Have you ever wondered what life as a working vet is really like? As you read further along with me, you might come to understand the weird and wonderful world of being a vet a little better!
I thought I would be working with animals when I left Vet school… It was a bit of a shock coming to grips with the reality! Being a vet is a People business first, Pets second. (I’m sorry to say that they taught me very little about the people side of things at vet school- though at least the people don’t bite or kick!)
You might have wondered why I no longer do large animal work.
When I first worked in England, I worked in mixed practice for a few months. One day I was called out to attend to a weaner cow. I got lost two or three times on the way (pretty good, considering how hard it was to understand the farmer’s accent when I rang up for directions), and was nearly put into a hedge once or twice by suicidal lorry drivers.
The roads over there are very, very narrow! And the drivers are just plain nuts…
I finally turned up, and drove into the farm. There was a shed (it looked like it had been there since world war two, and might have been pretty heavily damaged at the time). I (foolishly) thought that the crush, and yards and so on for handling the cattle, must be out the back somewhere. But no. This decrepit tumble was the stock handling facility!
AI waited and waited, wandering around. Eventually the house door opened – a very old, very small man shuffled out – he was as skinny as a rake, bent over, and layered in old worn clothes. He struggled with his boots, stopped to gasp and hack for a moment – but finally got them on. He walked past, and mumbled something at me (which for the life of me, I couldn’t understand) I knew that this was a callout ofr a calf with an abcsess, so I gathered a scalpel, local anaesthetic, a few other essentials, popped them in a bucket and followed him into the dank stench of the shed.
A large, half grown cow was in a corner, and there was a post in the middle. I thought we would take the cow to a suitable place to work on it; a crush pewrhaps. Some sort of device to reatrain said hulking, hairy wide eyed and snorting beast. But no… That was it! The old geezer had a bit of rope, with a loop in it – he started wheezing and gasping around the shed, trying to throw his rope onto this very lively beast.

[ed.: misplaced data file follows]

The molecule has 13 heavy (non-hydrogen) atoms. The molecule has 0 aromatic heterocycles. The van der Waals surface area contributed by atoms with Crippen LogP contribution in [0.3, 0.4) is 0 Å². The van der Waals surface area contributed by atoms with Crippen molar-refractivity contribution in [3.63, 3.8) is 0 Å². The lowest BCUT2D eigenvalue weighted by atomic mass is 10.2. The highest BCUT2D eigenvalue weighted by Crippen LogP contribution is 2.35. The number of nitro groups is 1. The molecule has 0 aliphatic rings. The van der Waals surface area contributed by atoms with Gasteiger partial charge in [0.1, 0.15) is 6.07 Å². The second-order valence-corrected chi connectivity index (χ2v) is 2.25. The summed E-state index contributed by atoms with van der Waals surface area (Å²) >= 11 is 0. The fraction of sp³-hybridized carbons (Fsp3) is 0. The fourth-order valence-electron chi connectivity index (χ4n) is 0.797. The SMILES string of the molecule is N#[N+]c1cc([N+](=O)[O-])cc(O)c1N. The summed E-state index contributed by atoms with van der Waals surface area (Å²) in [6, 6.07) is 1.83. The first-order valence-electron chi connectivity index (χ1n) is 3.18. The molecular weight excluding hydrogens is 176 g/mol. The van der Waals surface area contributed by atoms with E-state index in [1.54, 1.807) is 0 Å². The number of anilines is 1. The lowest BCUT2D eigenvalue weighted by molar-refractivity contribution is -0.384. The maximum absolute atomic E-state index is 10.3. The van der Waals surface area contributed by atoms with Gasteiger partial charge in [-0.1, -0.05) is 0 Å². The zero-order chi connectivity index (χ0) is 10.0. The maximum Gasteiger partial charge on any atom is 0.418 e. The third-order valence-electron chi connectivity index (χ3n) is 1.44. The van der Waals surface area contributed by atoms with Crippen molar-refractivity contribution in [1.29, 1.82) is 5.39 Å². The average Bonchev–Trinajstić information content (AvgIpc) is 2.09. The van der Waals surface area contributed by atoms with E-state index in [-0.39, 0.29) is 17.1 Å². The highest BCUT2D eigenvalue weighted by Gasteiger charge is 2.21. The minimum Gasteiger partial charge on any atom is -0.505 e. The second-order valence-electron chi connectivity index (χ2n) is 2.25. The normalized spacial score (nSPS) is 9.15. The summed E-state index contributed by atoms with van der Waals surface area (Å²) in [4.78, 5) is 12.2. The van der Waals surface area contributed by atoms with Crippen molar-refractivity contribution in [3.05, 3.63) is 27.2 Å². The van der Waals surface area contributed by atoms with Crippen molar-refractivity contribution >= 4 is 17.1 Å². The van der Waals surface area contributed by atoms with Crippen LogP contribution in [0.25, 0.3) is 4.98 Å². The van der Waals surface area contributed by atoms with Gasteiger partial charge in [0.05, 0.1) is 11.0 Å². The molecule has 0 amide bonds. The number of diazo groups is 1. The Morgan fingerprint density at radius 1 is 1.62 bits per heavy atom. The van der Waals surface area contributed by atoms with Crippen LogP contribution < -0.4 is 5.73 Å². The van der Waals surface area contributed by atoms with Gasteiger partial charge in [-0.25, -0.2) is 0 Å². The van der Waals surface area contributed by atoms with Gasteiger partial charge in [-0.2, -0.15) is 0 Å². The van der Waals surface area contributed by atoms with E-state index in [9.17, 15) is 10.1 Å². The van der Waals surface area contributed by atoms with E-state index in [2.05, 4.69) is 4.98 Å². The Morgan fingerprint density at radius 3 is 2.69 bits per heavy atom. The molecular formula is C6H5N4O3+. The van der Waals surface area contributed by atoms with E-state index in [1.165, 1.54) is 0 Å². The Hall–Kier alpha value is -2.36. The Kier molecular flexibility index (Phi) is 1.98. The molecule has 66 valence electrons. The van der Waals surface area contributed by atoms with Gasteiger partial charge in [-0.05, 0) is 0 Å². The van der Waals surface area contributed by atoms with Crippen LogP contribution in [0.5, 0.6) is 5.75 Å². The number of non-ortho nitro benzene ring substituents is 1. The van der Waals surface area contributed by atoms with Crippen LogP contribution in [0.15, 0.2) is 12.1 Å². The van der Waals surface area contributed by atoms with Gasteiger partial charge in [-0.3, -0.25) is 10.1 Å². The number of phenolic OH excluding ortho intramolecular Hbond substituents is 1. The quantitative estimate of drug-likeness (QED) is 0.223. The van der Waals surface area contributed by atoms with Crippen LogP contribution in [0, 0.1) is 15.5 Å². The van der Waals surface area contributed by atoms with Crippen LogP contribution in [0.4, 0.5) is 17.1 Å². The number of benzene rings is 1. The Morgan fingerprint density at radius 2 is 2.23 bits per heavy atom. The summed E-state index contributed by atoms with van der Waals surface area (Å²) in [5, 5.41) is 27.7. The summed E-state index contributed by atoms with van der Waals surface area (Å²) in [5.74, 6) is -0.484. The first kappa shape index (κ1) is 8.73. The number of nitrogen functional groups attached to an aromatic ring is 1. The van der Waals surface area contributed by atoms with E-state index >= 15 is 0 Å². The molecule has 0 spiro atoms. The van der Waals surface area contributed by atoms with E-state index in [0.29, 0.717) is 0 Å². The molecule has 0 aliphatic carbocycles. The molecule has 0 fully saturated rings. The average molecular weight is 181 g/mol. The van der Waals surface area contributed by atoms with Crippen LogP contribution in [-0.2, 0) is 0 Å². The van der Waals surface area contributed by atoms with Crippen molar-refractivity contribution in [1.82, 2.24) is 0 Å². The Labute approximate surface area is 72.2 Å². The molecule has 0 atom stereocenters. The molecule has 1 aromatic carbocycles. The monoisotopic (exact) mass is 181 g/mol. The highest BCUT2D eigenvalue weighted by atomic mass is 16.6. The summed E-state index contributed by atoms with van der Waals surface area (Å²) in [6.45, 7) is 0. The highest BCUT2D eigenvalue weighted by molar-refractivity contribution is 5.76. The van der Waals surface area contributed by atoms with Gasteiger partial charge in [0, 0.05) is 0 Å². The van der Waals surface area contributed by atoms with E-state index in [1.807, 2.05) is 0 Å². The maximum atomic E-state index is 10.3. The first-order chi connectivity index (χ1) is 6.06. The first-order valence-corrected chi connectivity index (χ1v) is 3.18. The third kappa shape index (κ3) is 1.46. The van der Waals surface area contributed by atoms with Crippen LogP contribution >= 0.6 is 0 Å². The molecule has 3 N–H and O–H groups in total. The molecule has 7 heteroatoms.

Well – I didn’t know whether to laugh or cry… the weaner galloped around and around, spraying slobber, and getting crankier by the minute. Every now and then the old duffer collapsed against the post to recover; (I thought it a good chance he might expire right in front of me), while I did my best not to get steamrolled by the cow.
Eventually he actually caught this cow, which proceeded to drag him around and around the shed through the deep dung encrusted straw, swinging on the end of his rope, eyes popping out, legs paddling like mad, gasping for breath – until by some crazy chance, he flew past nearby the post, and I managed to grab the rope and secure it.
Then all I had to do was to get local anaesthetic into the huge bulging abscess under its jaw, and lance it with a razor sharp scalpel – while the caow struugled and kicked and thrashed all over the place… How I did this without losing a finger or two, I’ll never know – the god of veterinarians must have been looking down upon me.
That was the day I vowed to become a small animal vet, and I have been pretty much ever since.